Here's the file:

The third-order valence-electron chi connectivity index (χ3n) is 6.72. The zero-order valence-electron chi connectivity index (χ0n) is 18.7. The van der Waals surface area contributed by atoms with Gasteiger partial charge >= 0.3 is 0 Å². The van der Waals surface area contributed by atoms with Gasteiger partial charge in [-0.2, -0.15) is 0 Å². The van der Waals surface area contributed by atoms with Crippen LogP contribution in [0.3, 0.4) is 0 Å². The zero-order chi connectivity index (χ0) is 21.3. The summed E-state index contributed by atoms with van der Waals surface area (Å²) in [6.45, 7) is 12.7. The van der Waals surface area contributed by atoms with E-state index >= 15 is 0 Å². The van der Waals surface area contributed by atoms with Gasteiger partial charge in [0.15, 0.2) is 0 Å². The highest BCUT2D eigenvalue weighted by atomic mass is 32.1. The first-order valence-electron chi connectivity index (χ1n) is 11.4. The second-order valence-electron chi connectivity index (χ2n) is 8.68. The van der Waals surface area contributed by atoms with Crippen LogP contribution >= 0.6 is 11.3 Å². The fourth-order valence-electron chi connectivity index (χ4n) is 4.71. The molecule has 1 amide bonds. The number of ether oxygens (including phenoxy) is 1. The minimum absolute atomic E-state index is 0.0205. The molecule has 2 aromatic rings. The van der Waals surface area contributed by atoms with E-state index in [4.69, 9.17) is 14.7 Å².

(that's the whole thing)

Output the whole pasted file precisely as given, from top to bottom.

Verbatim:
The third-order valence-electron chi connectivity index (χ3n) is 6.72. The zero-order valence-electron chi connectivity index (χ0n) is 18.7. The van der Waals surface area contributed by atoms with Gasteiger partial charge >= 0.3 is 0 Å². The van der Waals surface area contributed by atoms with Gasteiger partial charge in [-0.2, -0.15) is 0 Å². The van der Waals surface area contributed by atoms with Crippen LogP contribution in [0.3, 0.4) is 0 Å². The zero-order chi connectivity index (χ0) is 21.3. The summed E-state index contributed by atoms with van der Waals surface area (Å²) in [6.45, 7) is 12.7. The van der Waals surface area contributed by atoms with E-state index >= 15 is 0 Å². The van der Waals surface area contributed by atoms with Gasteiger partial charge in [0.15, 0.2) is 0 Å². The highest BCUT2D eigenvalue weighted by atomic mass is 32.1. The first-order valence-electron chi connectivity index (χ1n) is 11.4. The second-order valence-electron chi connectivity index (χ2n) is 8.68. The van der Waals surface area contributed by atoms with Crippen LogP contribution >= 0.6 is 11.3 Å². The fourth-order valence-electron chi connectivity index (χ4n) is 4.71. The molecule has 1 amide bonds. The number of ether oxygens (including phenoxy) is 1. The minimum absolute atomic E-state index is 0.0205. The molecule has 2 aromatic rings. The van der Waals surface area contributed by atoms with E-state index in [4.69, 9.17) is 14.7 Å².